Washington plans to curtail contacts with President Mahmoud Abbas's Fatah faction and other parties if they join a Palestinian government led by the militant group Hamas, Western diplomatic sources said on Monday.
The warning came as Fatah officials held another round of inconclusive coalition talks in Gaza with Hamas, which defeated long-dominant Fatah in January elections.
Fatah has so far said it has no intention of joining the new government, which the law states must be formed by the end of the month, unless Hamas, whose charter calls for Israel's destruction, changes its political program.
Hamas plans to present a new "position paper" to Fatah before talks resume on Tuesday and aims to form a government by the end of the week, Hamas spokesman Sami Abu Zuhri said.
Diplomatic sources said US restrictions on contacts and assistance to Hamas would apply to members of Fatah and other parties if they joined a government under the militant group.
Bush administration officials are barred from direct contact with Hamas and US law bans financial support for the group, classified as a terrorist organization by the State Department.
"If Fatah joins as an organization, it would fall into the same category," said a diplomatic source involved in US deliberations. "Of course, if Hamas and other government members accept the Quartet principles, that changes the situation."
Israel says that peace talks, stalled for almost a year by violence, cannot resume unless Abbas dismantles militant groups and that it will not negotiate with a government led by Hamas or any group bent on destroying the Jewish state.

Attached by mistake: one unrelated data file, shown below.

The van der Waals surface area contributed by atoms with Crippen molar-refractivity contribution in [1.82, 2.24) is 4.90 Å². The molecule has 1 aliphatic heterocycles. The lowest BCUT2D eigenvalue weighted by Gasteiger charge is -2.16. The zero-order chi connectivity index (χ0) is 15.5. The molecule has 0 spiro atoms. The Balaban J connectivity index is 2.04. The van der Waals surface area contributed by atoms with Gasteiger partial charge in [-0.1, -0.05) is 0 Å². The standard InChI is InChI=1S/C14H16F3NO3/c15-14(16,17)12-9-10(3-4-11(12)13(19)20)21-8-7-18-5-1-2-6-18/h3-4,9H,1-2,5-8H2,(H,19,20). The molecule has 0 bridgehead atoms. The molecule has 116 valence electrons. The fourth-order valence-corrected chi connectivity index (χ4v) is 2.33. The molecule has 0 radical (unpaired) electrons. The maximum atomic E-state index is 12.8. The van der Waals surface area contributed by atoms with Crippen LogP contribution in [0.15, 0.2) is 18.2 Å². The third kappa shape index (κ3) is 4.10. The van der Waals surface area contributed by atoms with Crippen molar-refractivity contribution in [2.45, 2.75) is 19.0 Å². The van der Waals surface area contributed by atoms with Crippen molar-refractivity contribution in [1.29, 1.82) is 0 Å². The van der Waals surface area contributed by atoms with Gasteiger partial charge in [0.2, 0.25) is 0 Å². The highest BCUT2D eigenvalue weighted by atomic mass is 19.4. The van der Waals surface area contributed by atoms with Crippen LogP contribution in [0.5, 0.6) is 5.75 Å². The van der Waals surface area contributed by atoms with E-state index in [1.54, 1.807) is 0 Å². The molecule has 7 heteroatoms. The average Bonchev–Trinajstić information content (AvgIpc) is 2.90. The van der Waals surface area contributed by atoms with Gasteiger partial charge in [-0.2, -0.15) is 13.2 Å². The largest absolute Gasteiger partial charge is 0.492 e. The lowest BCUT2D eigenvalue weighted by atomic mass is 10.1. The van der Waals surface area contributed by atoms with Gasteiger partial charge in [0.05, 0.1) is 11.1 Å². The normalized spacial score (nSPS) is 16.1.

Peres meets Abbas
But Shimon Peres, a veteran statesman and confidant to interim Prime Minister Ehud Olmert, met Abbas in Jordan over the weekend to discuss continuing humanitarian aid to the Palestinians, a senior Israeli government source said.
Israel and the Quartet of Middle East mediators -- the United States, the European Union, the United Nations and Russia -- have called on Hamas to renounce violence, recognize the Jewish state and abide by interim peace deals with Israel.
Palestinian negotiator Saeb Erekat played down the possibility of Washington curtailing contacts with Fatah.
"The Americans know our position very well. We told them that there will be one policy for the Palestinian Authority, not two," Erekat said, apparently referring to PA chairman Abbas's calls for an end to violence and resumption of peace talks.
Bringing Fatah, which is committed to seeking a negotiated peace with Israel, into the new government could help Hamas avoid political turmoil at home and undercut US and Israeli efforts to isolate the group internationally.
While Hamas members are expected to run key ministries including interior and foreign affairs, the group may appoint Palestinians from rival parties, technocrats and independents in the hope of easing international pressure.
The US message to Hamas leaders, diplomats said, was that the pressure would not ease even if they appointed outsiders.
US officials had told Abbas and other senior Fatah members in recent meetings that Washington opposed the faction joining the government, Palestinian officials said.
Hamas has masterminded nearly 60 suicide bombings against Israelis since a Palestinian revolt erupted in September 2000. But it has largely observed a truce declared early last year.
(Chinadaily.com via agencies March 14, 2006)